Before you promote, think ‘recruit’ – because your best salesperson won’t necessarily make the best sales manager.
Many business owners are guilty of it: promoting good salespeople – often their best – to sales managers. But more often than not, it doesn’t work out, with business owners disappointed by the lack of results, and new sales managers frustrated with the lacklustre performance of their teams. That may be why more and more bosses are entrusting recruitment agencies to fill managerial positions – and it makes sense, especially with a fixed fee recruitment option.
The rule is simple: very few outstanding salespeople make good sales managers.
Take football, for instance. The most decorated and revered football manager of all time, Sir Alex Ferguson, has recently retired. But when it came to actually playing football, Fergie was nothing more than average. Arsene Wenger and Fabio Capello are the same. Then you have exceptional former players such as Bobby Charlton, John Barnes and Alan Shearer – despite being amazing on the pitch, they couldn’t quite grasp management. It just goes to show that, talented or not, job roles are not interchangeable.
But why is that?
Think about the unique mix of attributes and skills that make a great salesperson. Salespeople are two-a-penny, but exceptional ones are characterised by high standards and passion. Their focus is usually on the client, not the commission, which may irritate the rest of the sales team. Indeed, with their terse and demanding attitudes, it’s not rare for top salespeople to frustrate other employees in the business too – after all, if a good salesperson goes above and beyond to please clients, why shouldn’t they expect everyone else to do the same? And when these salespeople go into sales management, they will expect their staff to be just as hard working, driven and goal-orientated as they were. But in reality, only a minority of any workforce strives for such perfection.
In the first of two parts, here are some things to consider when it comes to filling those managerial roles.
Sales and management are different skill sets. It’s common to see outstanding salespeople get promoted to managers because they have ‘smashed’ targets, made money and continually impressed. Many employers will also argue that a stellar track record is needed to become an effective manager – yet, as we have seen in football, this is far from truth. In fact, if you list the attributes needed for both sales and sales management, you’ll find they differ vastly. Salespeople, like top footballers, are mavericks, renegades, who usually want to score their own goals, rather than undertake less-gratifying responsibilities.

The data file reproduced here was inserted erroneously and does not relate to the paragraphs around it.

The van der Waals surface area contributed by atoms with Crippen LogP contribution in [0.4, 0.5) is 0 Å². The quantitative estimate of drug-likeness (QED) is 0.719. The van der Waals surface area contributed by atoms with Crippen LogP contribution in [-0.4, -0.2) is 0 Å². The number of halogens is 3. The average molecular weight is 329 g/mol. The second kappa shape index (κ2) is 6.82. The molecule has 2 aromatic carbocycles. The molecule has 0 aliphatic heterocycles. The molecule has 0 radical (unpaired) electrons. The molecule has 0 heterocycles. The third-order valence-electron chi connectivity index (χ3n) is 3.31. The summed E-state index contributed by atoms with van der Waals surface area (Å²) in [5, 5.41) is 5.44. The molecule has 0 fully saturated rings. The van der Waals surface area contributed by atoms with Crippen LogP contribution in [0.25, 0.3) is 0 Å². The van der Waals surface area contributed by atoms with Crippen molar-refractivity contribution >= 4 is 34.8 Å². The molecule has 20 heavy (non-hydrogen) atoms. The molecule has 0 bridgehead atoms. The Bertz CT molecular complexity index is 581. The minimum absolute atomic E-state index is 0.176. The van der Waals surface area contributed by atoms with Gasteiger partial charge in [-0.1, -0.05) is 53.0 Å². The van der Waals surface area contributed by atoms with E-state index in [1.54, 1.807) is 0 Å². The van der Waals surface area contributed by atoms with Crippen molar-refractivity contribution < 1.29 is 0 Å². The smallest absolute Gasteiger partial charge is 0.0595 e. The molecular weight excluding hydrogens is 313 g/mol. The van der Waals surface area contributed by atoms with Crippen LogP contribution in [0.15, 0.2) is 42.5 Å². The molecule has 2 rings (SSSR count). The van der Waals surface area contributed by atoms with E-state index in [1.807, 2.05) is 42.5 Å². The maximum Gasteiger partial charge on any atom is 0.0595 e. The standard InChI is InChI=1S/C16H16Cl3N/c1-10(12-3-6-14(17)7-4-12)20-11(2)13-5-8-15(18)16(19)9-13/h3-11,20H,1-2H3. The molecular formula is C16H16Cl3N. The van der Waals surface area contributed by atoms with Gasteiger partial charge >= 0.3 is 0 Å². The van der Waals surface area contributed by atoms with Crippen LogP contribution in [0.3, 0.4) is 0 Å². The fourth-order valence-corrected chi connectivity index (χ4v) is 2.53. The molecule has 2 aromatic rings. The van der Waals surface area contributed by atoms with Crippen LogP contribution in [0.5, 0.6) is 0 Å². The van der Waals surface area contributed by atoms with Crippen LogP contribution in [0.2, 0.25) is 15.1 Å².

Achievement through others’ results. This is probably the most fundamental and self-evident point. In their past roles, salespeople were clearly responsible for their own results. However, as sales managers, they now have to achieve their results through other people, which may result in less drive and passion for the job.
People can either motivate or be motivated. Just like footballers, salespeople thrive on closing a deal, scoring a goal. And although both play as a team, they are motivated by personal success. Sales managers, however, must be selfless, putting teams before their egos. According to reports, without proper managerial training, these are the typical pitfalls that salespeople-turned-managers often make:
• Not investing enough time to train and develop salespeople. ‘Learn on the job’ mentality.
• Impatient with those who underperform.
• Considering other departments of the company as hindrances to the sales force, rather than integral members of a holistic team.
• Not being able to set clear strategies; unable to strategise at high levels.
• Setting unachievable or unrealistic goals for others.
• Not including struggling performers in client meetings, etc, leaving them unfamiliar with certain techniques and situations.
Sales recruitment isn’t easy, but working with a good recruitment agency will make the process much simpler. Good recruitment agencies will be able to fill your managerial roles with the perfect candidates – people who have proven track records in the role.
Look out for Part Two of this article, which will discuss playing as a team and thinking strategically.